Sunday, 14 March 2010

European investors see IPO markets opening

London, 11 March: Most European investors expect to see an increasing number of clean technology companies floated over the next 18 months, according to a survey by investor communications firm Carbon International.
In a survey of 90 clean-tech venture capital and private equity investors across Europe, 65% considered an initial public offering (IPO) in 2010 or 2011 to be “a feasible exit” for at least one of their investments.
However, given the severe lack of IPO activity over the past 18 months, 87% said exiting an investment via a trade sale was more likely than an IPO.
A large majority (87%) of respondents reported that their environmental investments are either outperforming, or performing as well as, the general market. Despite this, the survey found a strong reluctance from investors to invest in early-stage or capital-intensive companies such as wave and tidal – and this could lead to a shortage of investable companies in 2012-13.
“Our survey reveals some positives: the environmental sector is performing well and there is a strong expectation that the IPO markets will re-open,” said Tom Whitehouse, CEO of Carbon International.
“But the survey also raises concerns. The majority of investors fear that early-stage sectors, particularly capital-intensive ones such as wave and tidal power, energy storage and bio-sequestration, will fail to secure sufficient funding to grow from either private or public markets. If so, it’s difficult to see renewable energy targets being met.”
One comment from the survey read: “Current capital market weakness is reducing the flow of capital and thus fewer companies and projects are being funded. This will lead to delays in the deployment of renewable energy and will probably delay the cost reductions required for renewable energy to become more efficient and competitive with existing hydrocarbon-based energy sources.”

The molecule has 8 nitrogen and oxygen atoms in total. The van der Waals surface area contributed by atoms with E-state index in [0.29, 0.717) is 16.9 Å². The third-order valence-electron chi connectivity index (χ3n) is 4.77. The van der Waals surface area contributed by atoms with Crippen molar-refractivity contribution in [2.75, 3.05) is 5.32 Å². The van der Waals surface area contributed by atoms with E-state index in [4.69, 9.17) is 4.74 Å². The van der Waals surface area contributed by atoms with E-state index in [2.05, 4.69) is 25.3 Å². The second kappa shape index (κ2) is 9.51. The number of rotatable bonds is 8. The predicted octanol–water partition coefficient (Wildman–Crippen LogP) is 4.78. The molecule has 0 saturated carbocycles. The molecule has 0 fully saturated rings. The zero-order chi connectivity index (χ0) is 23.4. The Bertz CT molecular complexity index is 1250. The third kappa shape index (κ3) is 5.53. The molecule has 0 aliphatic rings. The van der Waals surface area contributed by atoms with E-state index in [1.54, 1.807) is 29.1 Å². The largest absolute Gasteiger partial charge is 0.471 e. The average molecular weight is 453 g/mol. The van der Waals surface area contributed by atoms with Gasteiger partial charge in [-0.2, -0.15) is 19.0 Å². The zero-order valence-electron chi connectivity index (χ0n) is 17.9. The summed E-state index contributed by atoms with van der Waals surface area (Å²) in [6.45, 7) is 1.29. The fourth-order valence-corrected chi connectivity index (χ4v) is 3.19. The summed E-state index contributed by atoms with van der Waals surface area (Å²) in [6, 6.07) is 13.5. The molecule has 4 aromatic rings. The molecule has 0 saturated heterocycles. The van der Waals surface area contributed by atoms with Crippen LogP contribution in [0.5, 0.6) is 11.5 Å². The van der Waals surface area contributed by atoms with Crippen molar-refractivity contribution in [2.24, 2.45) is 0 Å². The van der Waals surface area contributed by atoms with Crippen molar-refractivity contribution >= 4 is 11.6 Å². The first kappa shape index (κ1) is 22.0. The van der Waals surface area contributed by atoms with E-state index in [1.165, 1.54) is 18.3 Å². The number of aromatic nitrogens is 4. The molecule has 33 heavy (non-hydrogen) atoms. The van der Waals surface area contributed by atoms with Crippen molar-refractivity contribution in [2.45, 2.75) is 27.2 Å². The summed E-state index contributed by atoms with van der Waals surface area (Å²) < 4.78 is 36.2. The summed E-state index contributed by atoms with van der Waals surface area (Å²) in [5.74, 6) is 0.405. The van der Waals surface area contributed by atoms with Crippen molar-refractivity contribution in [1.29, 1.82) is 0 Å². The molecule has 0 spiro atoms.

Investors said they were most excited about opportunities in energy efficiency, waste-to-energy and solar. Fuel cells and biofuels were ranked the least exciting sectors, although Carbon International noted they still had “hardcore fans”.
Whitehouse said that “less glamorous” environmental sectors such as recycling, waste treatment and energy efficiency had good prospects of making money on the back of EU legislation.
One firm in the electronic waste recycling sector, UK-based environCom, is presenting to the London Stock Exchange later this month to gauge interest from public equity investors.
“One of the options we are considering to raise the funds for our expansion is the public market, and AIM [London’s Alternative Investment Market] is an option that we are seriously considering,” said environCom CEO Joe Quigley. “But at this stage we have no preference for public or privately raised capital. We are keeping our options open”.
According to Carbon International, other UK companies keen to gauge interest from public equity investors include Genwat, a waste-to-energy company, biofuels company TMO Renewables and solar power installer Solarcentury.